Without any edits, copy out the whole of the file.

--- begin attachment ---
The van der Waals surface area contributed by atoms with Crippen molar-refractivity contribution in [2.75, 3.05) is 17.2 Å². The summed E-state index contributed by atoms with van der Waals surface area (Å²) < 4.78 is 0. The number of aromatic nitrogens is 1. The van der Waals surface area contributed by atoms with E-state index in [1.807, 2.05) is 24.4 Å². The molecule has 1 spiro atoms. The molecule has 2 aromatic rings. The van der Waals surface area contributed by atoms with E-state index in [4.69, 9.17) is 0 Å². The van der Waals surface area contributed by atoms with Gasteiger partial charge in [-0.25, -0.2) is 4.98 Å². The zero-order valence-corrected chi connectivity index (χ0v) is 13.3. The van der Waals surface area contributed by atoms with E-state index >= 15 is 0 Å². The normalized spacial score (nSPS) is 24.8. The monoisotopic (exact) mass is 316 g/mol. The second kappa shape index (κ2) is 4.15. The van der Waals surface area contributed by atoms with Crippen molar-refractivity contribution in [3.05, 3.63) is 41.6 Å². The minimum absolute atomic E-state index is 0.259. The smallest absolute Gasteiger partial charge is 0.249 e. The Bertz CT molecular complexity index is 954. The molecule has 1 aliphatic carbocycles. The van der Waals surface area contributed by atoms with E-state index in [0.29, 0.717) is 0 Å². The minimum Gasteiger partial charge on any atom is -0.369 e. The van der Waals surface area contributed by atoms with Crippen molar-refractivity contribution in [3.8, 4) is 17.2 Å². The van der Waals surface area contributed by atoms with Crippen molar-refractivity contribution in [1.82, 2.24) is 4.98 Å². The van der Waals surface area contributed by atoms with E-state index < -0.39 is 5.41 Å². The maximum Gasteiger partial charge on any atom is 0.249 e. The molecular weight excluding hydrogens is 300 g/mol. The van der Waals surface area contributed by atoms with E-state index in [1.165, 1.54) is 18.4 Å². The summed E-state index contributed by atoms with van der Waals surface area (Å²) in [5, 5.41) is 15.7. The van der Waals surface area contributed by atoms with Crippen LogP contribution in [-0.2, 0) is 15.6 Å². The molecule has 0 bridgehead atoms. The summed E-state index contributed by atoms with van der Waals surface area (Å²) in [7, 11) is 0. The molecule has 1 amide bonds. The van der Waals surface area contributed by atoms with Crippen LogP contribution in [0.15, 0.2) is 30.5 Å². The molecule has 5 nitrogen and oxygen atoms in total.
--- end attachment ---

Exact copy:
The van der Waals surface area contributed by atoms with Crippen molar-refractivity contribution in [2.75, 3.05) is 17.2 Å². The summed E-state index contributed by atoms with van der Waals surface area (Å²) < 4.78 is 0. The number of aromatic nitrogens is 1. The van der Waals surface area contributed by atoms with E-state index in [1.807, 2.05) is 24.4 Å². The molecule has 1 spiro atoms. The molecule has 2 aromatic rings. The van der Waals surface area contributed by atoms with E-state index in [4.69, 9.17) is 0 Å². The van der Waals surface area contributed by atoms with Gasteiger partial charge in [-0.25, -0.2) is 4.98 Å². The zero-order valence-corrected chi connectivity index (χ0v) is 13.3. The van der Waals surface area contributed by atoms with E-state index >= 15 is 0 Å². The normalized spacial score (nSPS) is 24.8. The monoisotopic (exact) mass is 316 g/mol. The second kappa shape index (κ2) is 4.15. The van der Waals surface area contributed by atoms with Crippen molar-refractivity contribution in [3.05, 3.63) is 41.6 Å². The minimum absolute atomic E-state index is 0.259. The smallest absolute Gasteiger partial charge is 0.249 e. The Bertz CT molecular complexity index is 954. The molecule has 1 aliphatic carbocycles. The van der Waals surface area contributed by atoms with E-state index in [0.29, 0.717) is 0 Å². The minimum Gasteiger partial charge on any atom is -0.369 e. The van der Waals surface area contributed by atoms with Crippen molar-refractivity contribution in [3.8, 4) is 17.2 Å². The van der Waals surface area contributed by atoms with Crippen molar-refractivity contribution in [1.82, 2.24) is 4.98 Å². The van der Waals surface area contributed by atoms with E-state index < -0.39 is 5.41 Å². The maximum Gasteiger partial charge on any atom is 0.249 e. The molecular weight excluding hydrogens is 300 g/mol. The van der Waals surface area contributed by atoms with E-state index in [1.165, 1.54) is 18.4 Å². The summed E-state index contributed by atoms with van der Waals surface area (Å²) in [5, 5.41) is 15.7. The van der Waals surface area contributed by atoms with Crippen LogP contribution in [-0.2, 0) is 15.6 Å². The molecule has 0 bridgehead atoms. The summed E-state index contributed by atoms with van der Waals surface area (Å²) in [7, 11) is 0. The molecule has 1 amide bonds. The van der Waals surface area contributed by atoms with Crippen LogP contribution in [0.15, 0.2) is 30.5 Å². The molecule has 5 nitrogen and oxygen atoms in total.